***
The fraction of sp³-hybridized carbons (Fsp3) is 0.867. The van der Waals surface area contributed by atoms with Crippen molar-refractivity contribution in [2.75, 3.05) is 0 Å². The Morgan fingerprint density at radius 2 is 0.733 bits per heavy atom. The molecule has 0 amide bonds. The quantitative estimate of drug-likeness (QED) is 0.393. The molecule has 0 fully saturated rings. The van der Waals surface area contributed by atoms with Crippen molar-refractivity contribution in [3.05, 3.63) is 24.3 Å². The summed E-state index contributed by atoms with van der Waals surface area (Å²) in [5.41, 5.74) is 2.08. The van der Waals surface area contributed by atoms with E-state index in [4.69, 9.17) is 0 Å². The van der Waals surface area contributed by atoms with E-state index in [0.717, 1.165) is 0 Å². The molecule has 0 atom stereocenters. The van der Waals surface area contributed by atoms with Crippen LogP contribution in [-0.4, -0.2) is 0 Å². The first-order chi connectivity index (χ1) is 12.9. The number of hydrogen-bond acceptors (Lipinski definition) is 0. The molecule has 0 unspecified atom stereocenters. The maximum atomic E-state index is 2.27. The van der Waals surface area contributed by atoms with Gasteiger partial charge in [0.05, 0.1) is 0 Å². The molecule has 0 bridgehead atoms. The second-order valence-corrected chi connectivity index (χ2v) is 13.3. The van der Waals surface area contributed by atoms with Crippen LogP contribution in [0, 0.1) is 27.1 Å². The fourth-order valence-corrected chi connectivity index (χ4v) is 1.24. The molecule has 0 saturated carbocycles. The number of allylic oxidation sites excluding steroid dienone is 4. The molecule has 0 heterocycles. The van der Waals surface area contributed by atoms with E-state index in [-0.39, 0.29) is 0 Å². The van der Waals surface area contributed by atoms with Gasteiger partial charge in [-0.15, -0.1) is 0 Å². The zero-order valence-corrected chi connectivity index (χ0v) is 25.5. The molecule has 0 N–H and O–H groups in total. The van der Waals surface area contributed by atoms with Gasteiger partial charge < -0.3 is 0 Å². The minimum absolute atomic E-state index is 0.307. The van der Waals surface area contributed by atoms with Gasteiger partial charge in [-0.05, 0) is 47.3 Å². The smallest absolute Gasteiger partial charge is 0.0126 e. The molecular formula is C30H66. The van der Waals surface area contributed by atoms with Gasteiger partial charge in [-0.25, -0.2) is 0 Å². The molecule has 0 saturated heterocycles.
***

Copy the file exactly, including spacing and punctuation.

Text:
The fraction of sp³-hybridized carbons (Fsp3) is 0.867. The van der Waals surface area contributed by atoms with Crippen molar-refractivity contribution in [2.75, 3.05) is 0 Å². The Morgan fingerprint density at radius 2 is 0.733 bits per heavy atom. The molecule has 0 amide bonds. The quantitative estimate of drug-likeness (QED) is 0.393. The molecule has 0 fully saturated rings. The van der Waals surface area contributed by atoms with Crippen molar-refractivity contribution in [3.05, 3.63) is 24.3 Å². The summed E-state index contributed by atoms with van der Waals surface area (Å²) in [5.41, 5.74) is 2.08. The van der Waals surface area contributed by atoms with E-state index in [4.69, 9.17) is 0 Å². The van der Waals surface area contributed by atoms with E-state index in [0.717, 1.165) is 0 Å². The molecule has 0 atom stereocenters. The van der Waals surface area contributed by atoms with Crippen LogP contribution in [-0.4, -0.2) is 0 Å². The first-order chi connectivity index (χ1) is 12.9. The number of hydrogen-bond acceptors (Lipinski definition) is 0. The molecule has 0 unspecified atom stereocenters. The maximum atomic E-state index is 2.27. The van der Waals surface area contributed by atoms with Gasteiger partial charge in [0.05, 0.1) is 0 Å². The molecule has 0 bridgehead atoms. The second-order valence-corrected chi connectivity index (χ2v) is 13.3. The van der Waals surface area contributed by atoms with Crippen LogP contribution in [0, 0.1) is 27.1 Å². The fourth-order valence-corrected chi connectivity index (χ4v) is 1.24. The molecule has 0 saturated carbocycles. The number of allylic oxidation sites excluding steroid dienone is 4. The molecule has 0 heterocycles. The van der Waals surface area contributed by atoms with E-state index in [-0.39, 0.29) is 0 Å². The van der Waals surface area contributed by atoms with Gasteiger partial charge in [-0.15, -0.1) is 0 Å². The zero-order valence-corrected chi connectivity index (χ0v) is 25.5. The molecule has 0 N–H and O–H groups in total. The van der Waals surface area contributed by atoms with Gasteiger partial charge < -0.3 is 0 Å². The minimum absolute atomic E-state index is 0.307. The van der Waals surface area contributed by atoms with Gasteiger partial charge in [-0.05, 0) is 47.3 Å². The smallest absolute Gasteiger partial charge is 0.0126 e. The molecular formula is C30H66. The van der Waals surface area contributed by atoms with Gasteiger partial charge in [-0.25, -0.2) is 0 Å². The molecule has 0 saturated heterocycles.